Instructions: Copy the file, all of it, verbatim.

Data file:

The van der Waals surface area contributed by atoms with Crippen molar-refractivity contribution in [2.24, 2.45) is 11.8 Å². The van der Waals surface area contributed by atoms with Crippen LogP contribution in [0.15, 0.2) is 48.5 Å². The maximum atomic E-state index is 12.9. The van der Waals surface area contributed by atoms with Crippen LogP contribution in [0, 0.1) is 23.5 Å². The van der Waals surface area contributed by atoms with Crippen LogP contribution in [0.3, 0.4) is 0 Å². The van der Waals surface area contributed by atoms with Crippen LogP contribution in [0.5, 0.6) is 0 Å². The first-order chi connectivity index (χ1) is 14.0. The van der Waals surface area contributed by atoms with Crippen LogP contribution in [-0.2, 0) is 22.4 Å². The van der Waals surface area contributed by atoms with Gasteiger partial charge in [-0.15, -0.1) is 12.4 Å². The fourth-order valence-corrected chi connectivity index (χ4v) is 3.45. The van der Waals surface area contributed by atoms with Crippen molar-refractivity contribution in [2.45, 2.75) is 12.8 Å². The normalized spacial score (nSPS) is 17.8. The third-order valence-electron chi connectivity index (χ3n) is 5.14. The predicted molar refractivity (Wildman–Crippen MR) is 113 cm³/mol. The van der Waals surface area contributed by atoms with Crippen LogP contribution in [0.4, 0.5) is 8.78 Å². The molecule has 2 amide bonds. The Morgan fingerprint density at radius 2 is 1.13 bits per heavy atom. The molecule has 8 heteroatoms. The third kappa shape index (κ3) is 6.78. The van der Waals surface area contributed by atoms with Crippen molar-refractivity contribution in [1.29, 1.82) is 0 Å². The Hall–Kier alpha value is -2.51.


The van der Waals surface area contributed by atoms with Crippen molar-refractivity contribution in [2.24, 2.45) is 11.8 Å². The van der Waals surface area contributed by atoms with Crippen LogP contribution in [0.15, 0.2) is 48.5 Å². The maximum atomic E-state index is 12.9. The van der Waals surface area contributed by atoms with Crippen LogP contribution in [0, 0.1) is 23.5 Å². The van der Waals surface area contributed by atoms with Crippen LogP contribution in [0.3, 0.4) is 0 Å². The van der Waals surface area contributed by atoms with Crippen LogP contribution in [0.5, 0.6) is 0 Å². The first-order chi connectivity index (χ1) is 14.0. The van der Waals surface area contributed by atoms with Crippen LogP contribution in [-0.2, 0) is 22.4 Å². The van der Waals surface area contributed by atoms with Gasteiger partial charge in [-0.15, -0.1) is 12.4 Å². The fourth-order valence-corrected chi connectivity index (χ4v) is 3.45. The van der Waals surface area contributed by atoms with Crippen molar-refractivity contribution in [2.45, 2.75) is 12.8 Å². The normalized spacial score (nSPS) is 17.8. The third-order valence-electron chi connectivity index (χ3n) is 5.14. The predicted molar refractivity (Wildman–Crippen MR) is 113 cm³/mol. The van der Waals surface area contributed by atoms with Crippen LogP contribution in [0.4, 0.5) is 8.78 Å². The molecule has 2 amide bonds. The Morgan fingerprint density at radius 2 is 1.13 bits per heavy atom. The molecule has 8 heteroatoms. The third kappa shape index (κ3) is 6.78. The van der Waals surface area contributed by atoms with Crippen molar-refractivity contribution in [1.29, 1.82) is 0 Å². The Hall–Kier alpha value is -2.51.